NO READING

Week 11 (3.31.15) Analyzing the economic context of your experience

READ: Through research, at least two academic and/or journalistic sources in any language describing the SOCIAL FORMATION at the time of your educational experience. What was the mode of production at that time? Relations of production? Productive forces? Be ready to share what you’ve read with the group.

Week 12 (4.7.15) Analyzing the state context of your experience

READ: Find at least two academic and/or journalistic sources in any language describing the STATE at the time of your educational experience. What was the mode of production at that time? Relations of production? Productive forces? Be ready to share what you’ve read with the group.

Week 13 (4.14.15) Writing about a contemporary educational issue

READ: Choose an educational issue of interest to you (policy, curriculum, scholarship, practice, theory). Read a wikipedia or other form of summary of that issue.

Week 14 (4.21.15) Analyzing the economic context of your issue

READ:  Find at least two sources in any language to analyze the SOCIAL FORMATION surrounding your educational issue. What is the mode of production salient to your issue? Relations of production? Productive forces?

READ:  find at least two sources in any language to analyze the STATE surrounding your educational issue. What is the mode of production salient to your issue? Relations of production? Productive forces?

Week 15 (4.28.15) Presentations

Final Presentation and Project Due:

ANALYZING SOCIAL ISSUES IN EDUCATION: Applying Theory

Summary: Throughout this semester we have explored the social quality of education: where schooling fits in society in general. The first half of the semester was theoretical: we got a picture of schooling and society, and found a way of responding to the chicken-egg qestion with which we began the semester. The second half of the semester has been practical: exploring personal experiences using the theoretical lens constructed at the start. The final assignment will be an edited portfolio of your political-economic analyses from the last section of the semester. Included in this portfolio should be the following:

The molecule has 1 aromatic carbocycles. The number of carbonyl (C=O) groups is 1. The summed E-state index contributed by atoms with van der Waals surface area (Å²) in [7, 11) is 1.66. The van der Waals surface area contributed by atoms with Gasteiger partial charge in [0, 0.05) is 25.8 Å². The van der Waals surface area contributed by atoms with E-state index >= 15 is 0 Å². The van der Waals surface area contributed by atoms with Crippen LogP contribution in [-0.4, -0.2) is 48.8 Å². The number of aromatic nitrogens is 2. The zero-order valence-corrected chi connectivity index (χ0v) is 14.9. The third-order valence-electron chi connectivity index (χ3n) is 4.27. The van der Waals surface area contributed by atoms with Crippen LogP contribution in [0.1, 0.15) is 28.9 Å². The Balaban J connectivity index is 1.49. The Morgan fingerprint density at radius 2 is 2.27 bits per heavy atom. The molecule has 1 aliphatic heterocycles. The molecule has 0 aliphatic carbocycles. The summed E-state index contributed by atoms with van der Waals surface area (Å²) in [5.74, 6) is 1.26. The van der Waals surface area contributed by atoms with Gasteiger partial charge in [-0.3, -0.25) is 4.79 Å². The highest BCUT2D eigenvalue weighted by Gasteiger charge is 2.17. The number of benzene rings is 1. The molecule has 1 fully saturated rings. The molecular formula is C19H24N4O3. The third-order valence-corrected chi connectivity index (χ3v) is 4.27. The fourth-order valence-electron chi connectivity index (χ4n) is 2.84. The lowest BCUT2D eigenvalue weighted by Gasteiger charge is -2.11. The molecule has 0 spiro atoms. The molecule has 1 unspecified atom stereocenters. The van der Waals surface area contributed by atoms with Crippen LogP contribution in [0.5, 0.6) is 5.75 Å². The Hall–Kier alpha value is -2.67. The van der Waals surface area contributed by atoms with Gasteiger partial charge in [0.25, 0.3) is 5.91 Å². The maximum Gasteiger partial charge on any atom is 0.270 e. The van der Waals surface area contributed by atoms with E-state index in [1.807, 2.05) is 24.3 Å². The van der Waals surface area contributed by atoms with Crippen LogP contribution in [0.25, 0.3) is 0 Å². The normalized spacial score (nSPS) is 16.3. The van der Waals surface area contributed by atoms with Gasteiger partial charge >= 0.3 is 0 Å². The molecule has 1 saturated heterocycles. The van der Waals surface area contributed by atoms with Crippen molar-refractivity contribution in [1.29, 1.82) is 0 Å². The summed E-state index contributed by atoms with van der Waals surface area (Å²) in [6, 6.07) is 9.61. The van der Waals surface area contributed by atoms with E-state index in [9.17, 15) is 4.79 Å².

1) A description of your personal experience (1-2 pages)
2) A political-economic analysis of your personal experience, including references to data, laws, and historical accounts relevant to the experience (3-4 pages)
3) A description of an educational issue of interest to you, including a summary, research questions, and potential sources for information (1-2 pages)
4) A political-economic analysis of your educational issue, including references to data, laws, and historical accounts relevant to the issue (3-4 pages)

The final portfolio should be 8-10 pages long, using a formal citation method, and handed in hardcopy on April 28th. Be prepared to give a short presentation on that day of your educational issue.

Short Commentary

A short commentary is a 1500-word, succinct analysis of the course material. Choose a question from the section titles and questions, and respond to it citing at least two readings from that section. Provisional final drafts of the short commentaries are due at the end of the section. I will read them through, give you commentary, and then you will hand in a revised, final version of the commentary at the end of the next section.

 

Final Presentation

How has your own schooling (re)produced its social-economic context? Think of a vivid memory from your own schooling. What has been most impactful for you, as a child, young adult, or adult? Prepare a presentation analyzing that personal experience through our course’s theoretical lens. Your presentation should include concepts from our readings, as well as histories, statistics, and questions culled from original research of the social-political context of that moment.